The 10 most confusing movies of all time
Two women walk out of a movie theater.
“Well, there are three hours of my life I’ll never get back,” says one woman.
“That was so confusing, my head hurts,” adds the other woman.
I was filing out of the theater ahead of the women after watching an early media screening of “Cloud Atlas.”
Based on the novel by David Mitchell and directed by Andy Wachowski, Lana Wachowski and Tom Tykwer, the three-hour epic is a bit confusing, but my head didn’t hurt.
I’m still pondering it days later to decide if I liked it, but I can say that I was never bored, and I think that is something positive to say about a three-hour movie.
It is a challenging movie, which is good. I’m always complaining about the lack of challenging movies, so I can’t whine when a film bends my brain a bit.
But there is a fine line between challenging and confusing.
Still, in honor of those two confused women at the screening, we salute the 10 most confusing movies of all time. If we somehow touch upon one of your favorite movies, we apologize. Obviously, we just didn’t get it.
1. “The Matrix Revolutions” (2003) - The third part of the “Matrix” trilogy was a real head-scratcher. The aforementioned Wachowskis were responsible for the brilliant first film “The Matrix,” but they either got sloppy or cocky by the time they got around to concluding their tale.
2. “The Tree of Life” (2011) - OK, Terrence Malick fans are going to come after me for this one. Listen, I agree that there is a wonderful movie buried in there somewhere, but the mysterious director chose to drop about 40 minutes of psychedelic mumbo-jumbo in his otherwise linear tale of a Texas family in the 1950s.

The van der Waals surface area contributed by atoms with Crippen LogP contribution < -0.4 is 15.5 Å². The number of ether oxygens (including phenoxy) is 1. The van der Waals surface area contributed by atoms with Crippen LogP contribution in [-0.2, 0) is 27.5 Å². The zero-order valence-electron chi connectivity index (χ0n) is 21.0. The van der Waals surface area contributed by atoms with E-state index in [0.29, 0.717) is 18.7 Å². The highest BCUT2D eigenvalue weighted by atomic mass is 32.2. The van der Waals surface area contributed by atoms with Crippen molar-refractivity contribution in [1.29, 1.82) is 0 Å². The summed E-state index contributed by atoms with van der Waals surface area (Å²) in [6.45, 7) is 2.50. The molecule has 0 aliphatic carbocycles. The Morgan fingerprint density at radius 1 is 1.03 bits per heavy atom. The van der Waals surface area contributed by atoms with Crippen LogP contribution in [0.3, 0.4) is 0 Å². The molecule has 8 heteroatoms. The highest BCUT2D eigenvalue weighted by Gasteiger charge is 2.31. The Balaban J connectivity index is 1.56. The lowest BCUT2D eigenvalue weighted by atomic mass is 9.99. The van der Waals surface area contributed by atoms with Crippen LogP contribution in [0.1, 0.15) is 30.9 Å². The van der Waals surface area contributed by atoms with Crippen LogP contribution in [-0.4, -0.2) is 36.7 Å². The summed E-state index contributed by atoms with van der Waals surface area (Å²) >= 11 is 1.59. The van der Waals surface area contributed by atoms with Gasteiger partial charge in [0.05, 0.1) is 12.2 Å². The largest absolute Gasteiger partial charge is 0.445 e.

3. “Vanilla Sky” (2001) - I like Cameron Crowe a lot (“Almost Famous”), but he missed the boat by several berths on this one.
4. “Inception” (2010) - Writer-director Christopher Nolan loves to challenge viewers to the point of confusion.
5. “Muholland Drive” (2001) - David Lynch. Do I really need to say more?
6. “The Fountain” (2006) - Darren Aronofsky is a very smart guy. It appears as if he out-smarted himself in this convoluted tale that crosses time zones.
7. “Donnie Darko” (2001) - Jake Gyllenhaal couldn’t save this film from itself. Once again, a filmmaker (Richard Kelly) works in the dreamscape realm, which has proved to be a graveyard for overly ambitious filmmakers.
8. “Inland Empire” (2006) - It’s David Lynch again, and while Laura Dern is worth watching, trying to figure how what you’re watching is almost too much to ask of discretionary income-paying customers.
9. “The Jacket” (2005) - I think Adrien Brody is one of our finest actors, but even he seemed confused by his time travel in this well-intentioned disaster about a Gulf War veteran.
10. “2001: A Space Odyssey” (1968) - Don’t get me wrong. I think it’s one of the greatest movies ever made. But you must admit that most people find it incredibly confusing.